Experts have called for the establishment of postanalytical quality controls for Hb determination—with a specific emphasis on cleaning, adjusting, and analyzing Hb results [1, 3, 5]. From our analyses of population Hb distributions in non-pregnant WRA and children in refugee settings, we observed several intrinsic statistical characteristics that were not necessarily indicative of data quality problems and bear remarkable similarities with the characteristics found in large national DHS surveys. We found that Hb distributions tend to be negatively skewed and positively kurtotic and that distributions in WRA tend to have more left skew and positive kurtosis than child Hb distributions. Moreover, WRA Hb SDs tend to be larger than child Hb SDs, and a considerable proportion of surveys in both groups had SD that exceeded the commonly cited upper acceptable SD value of 1.5 g/dL .
Based on our empirical data and on that described in the DHS report , we suggest that survey Hb distributions (as determined by the HemoCue 301 system with a single drop of capillary blood) displaying any of the following characteristics be flagged for additional quality investigation: skewness above + 0.2 and/or kurtosis below -0.5, Hb. SD in children aged 6–59 months below 1.1 or above 1.55 g/dL, and Hb SD in non-pregnant women aged 15–49 years below 1.1 and above 1.65 g/dL. The commonly cited minimum and maximum plausible Hb values, 4.0 to 18.0 g/dL, appear to be appropriate . The presence of more than 1% implausible Hb values outside of this range in a given survey may indicate a quality problem. Further investigation is required to determine the reproducibility of our results when Hb is measured using other methods or in blood other than capillary.
Availability of data and materials
The underlying data that support the findings of this study are available from the United Nations High Commissioner for Refugees, but restrictions apply to the availability of these data, which were used under license for the current study and are not publicly available. Data are, however, available from the authors upon reasonable request and with permission of the United Nations High Commissioner for Refugees.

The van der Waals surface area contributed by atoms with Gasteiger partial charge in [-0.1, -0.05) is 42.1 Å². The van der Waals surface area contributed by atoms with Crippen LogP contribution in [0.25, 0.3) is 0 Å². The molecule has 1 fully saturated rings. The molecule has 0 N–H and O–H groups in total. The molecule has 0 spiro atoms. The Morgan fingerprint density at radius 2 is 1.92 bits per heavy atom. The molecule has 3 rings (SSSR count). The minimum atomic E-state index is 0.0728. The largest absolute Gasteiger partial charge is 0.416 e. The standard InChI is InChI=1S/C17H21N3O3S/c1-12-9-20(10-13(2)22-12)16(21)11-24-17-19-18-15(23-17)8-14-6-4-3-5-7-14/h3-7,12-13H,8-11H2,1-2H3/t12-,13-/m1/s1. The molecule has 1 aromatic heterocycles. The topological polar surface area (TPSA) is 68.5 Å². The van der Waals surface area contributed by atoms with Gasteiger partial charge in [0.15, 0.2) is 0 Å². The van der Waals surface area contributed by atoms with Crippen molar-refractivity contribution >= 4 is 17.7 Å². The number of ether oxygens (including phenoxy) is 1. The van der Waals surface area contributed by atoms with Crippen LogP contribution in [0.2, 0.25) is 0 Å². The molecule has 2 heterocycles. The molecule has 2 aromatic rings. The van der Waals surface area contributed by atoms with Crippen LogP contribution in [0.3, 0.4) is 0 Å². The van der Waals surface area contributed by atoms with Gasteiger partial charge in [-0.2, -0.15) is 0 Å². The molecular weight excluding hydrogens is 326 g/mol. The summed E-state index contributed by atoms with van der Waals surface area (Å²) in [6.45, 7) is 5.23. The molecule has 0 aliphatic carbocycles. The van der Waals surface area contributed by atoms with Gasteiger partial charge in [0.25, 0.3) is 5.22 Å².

Centers for Disease Control and Prevention
Demographic and Health Surveys
Standardized Expanded Nutrition Survey
United Nations High Commissioner for Refugees
World Health Organization
Women of reproductive age
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The authors thank the United Nations High Commissioner for Refugees for providing the data and Eva Leidman for her help and technical involvement in the SENS initiative, including the collection and processing of many of the survey data files.
The findings and conclusions in this report are those of the authors and do not necessarily represent the official position of the US Centers for Disease Control and Prevention.
No additional funding was provided for this study.
Ethics approval and consent to participate
Not applicable. The analysis was a secondary analysis of anonymized data. Approval was received from the Institutional Review Board of the Centers for Disease Control and Prevention, Atlanta, USA. Permission to use the data was obtained from the United Nations High Commissioner for Refugees, who collected the data. The findings and conclusions in this report are those of the authors and do not necessarily represent the official position of the Centers for Disease Control.
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Bilukha, O., Kianian, B. & Samson, K.L.I. Characteristics of hemoglobin distributions in preschool children and non-pregnant women of reproductive age and their implications for establishing quality control criteria for hemoglobin data in field surveys: evidence from 483 surveys conducted in refugee settings worldwide. Popul Health Metrics 21, 20 (2023). https://doi.org/10.1186/s12963-023-00315-9